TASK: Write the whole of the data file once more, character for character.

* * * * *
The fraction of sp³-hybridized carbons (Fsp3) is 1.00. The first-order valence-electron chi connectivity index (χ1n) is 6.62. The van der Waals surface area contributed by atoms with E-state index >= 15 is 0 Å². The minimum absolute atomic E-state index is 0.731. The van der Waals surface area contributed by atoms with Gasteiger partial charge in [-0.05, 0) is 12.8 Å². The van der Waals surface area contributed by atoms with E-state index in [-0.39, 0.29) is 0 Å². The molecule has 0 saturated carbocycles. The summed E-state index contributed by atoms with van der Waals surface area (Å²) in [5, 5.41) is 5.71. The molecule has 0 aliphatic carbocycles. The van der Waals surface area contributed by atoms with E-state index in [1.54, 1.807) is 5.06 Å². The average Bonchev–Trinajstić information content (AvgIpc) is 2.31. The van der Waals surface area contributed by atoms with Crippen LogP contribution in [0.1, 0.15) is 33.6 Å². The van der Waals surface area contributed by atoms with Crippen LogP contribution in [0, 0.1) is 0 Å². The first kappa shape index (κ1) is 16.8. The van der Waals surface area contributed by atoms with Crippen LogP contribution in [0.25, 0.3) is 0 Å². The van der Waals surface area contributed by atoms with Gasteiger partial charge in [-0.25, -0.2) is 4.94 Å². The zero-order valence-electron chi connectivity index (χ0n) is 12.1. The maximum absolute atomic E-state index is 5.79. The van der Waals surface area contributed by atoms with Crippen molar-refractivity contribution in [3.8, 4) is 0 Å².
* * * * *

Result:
The fraction of sp³-hybridized carbons (Fsp3) is 1.00. The first-order valence-electron chi connectivity index (χ1n) is 6.62. The van der Waals surface area contributed by atoms with E-state index >= 15 is 0 Å². The minimum absolute atomic E-state index is 0.731. The van der Waals surface area contributed by atoms with Gasteiger partial charge in [-0.05, 0) is 12.8 Å². The van der Waals surface area contributed by atoms with E-state index in [-0.39, 0.29) is 0 Å². The molecule has 0 saturated carbocycles. The summed E-state index contributed by atoms with van der Waals surface area (Å²) in [5, 5.41) is 5.71. The molecule has 0 aliphatic carbocycles. The van der Waals surface area contributed by atoms with E-state index in [1.54, 1.807) is 5.06 Å². The average Bonchev–Trinajstić information content (AvgIpc) is 2.31. The van der Waals surface area contributed by atoms with Crippen LogP contribution in [0.1, 0.15) is 33.6 Å². The van der Waals surface area contributed by atoms with Crippen LogP contribution in [0, 0.1) is 0 Å². The first kappa shape index (κ1) is 16.8. The van der Waals surface area contributed by atoms with Crippen LogP contribution in [0.25, 0.3) is 0 Å². The van der Waals surface area contributed by atoms with Gasteiger partial charge in [-0.25, -0.2) is 4.94 Å². The zero-order valence-electron chi connectivity index (χ0n) is 12.1. The maximum absolute atomic E-state index is 5.79. The van der Waals surface area contributed by atoms with Crippen molar-refractivity contribution in [3.8, 4) is 0 Å².